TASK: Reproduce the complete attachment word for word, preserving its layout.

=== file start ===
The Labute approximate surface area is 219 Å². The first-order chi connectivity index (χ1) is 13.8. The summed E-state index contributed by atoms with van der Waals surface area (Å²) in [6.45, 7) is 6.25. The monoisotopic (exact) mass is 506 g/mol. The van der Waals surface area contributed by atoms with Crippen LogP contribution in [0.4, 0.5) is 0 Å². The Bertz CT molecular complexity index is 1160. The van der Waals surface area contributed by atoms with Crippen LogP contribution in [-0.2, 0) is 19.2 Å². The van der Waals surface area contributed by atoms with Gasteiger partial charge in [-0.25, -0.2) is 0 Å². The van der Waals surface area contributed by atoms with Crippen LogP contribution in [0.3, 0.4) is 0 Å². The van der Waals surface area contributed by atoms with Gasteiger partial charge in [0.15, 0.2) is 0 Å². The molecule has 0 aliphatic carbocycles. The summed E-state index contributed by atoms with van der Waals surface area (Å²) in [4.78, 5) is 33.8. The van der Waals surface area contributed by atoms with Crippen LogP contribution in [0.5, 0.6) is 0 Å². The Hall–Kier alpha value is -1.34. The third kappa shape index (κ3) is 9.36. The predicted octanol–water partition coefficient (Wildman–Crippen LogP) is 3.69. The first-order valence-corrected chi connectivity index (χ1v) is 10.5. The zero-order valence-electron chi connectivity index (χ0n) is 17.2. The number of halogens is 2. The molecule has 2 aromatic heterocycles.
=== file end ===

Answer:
The Labute approximate surface area is 219 Å². The first-order chi connectivity index (χ1) is 13.8. The summed E-state index contributed by atoms with van der Waals surface area (Å²) in [6.45, 7) is 6.25. The monoisotopic (exact) mass is 506 g/mol. The van der Waals surface area contributed by atoms with Crippen LogP contribution in [0.4, 0.5) is 0 Å². The Bertz CT molecular complexity index is 1160. The van der Waals surface area contributed by atoms with Crippen LogP contribution in [-0.2, 0) is 19.2 Å². The van der Waals surface area contributed by atoms with Gasteiger partial charge in [-0.25, -0.2) is 0 Å². The van der Waals surface area contributed by atoms with Crippen LogP contribution in [0.3, 0.4) is 0 Å². The van der Waals surface area contributed by atoms with Gasteiger partial charge in [0.15, 0.2) is 0 Å². The molecule has 0 aliphatic carbocycles. The summed E-state index contributed by atoms with van der Waals surface area (Å²) in [4.78, 5) is 33.8. The van der Waals surface area contributed by atoms with Crippen LogP contribution in [0.5, 0.6) is 0 Å². The Hall–Kier alpha value is -1.34. The third kappa shape index (κ3) is 9.36. The predicted octanol–water partition coefficient (Wildman–Crippen LogP) is 3.69. The first-order valence-corrected chi connectivity index (χ1v) is 10.5. The zero-order valence-electron chi connectivity index (χ0n) is 17.2. The number of halogens is 2. The molecule has 2 aromatic heterocycles.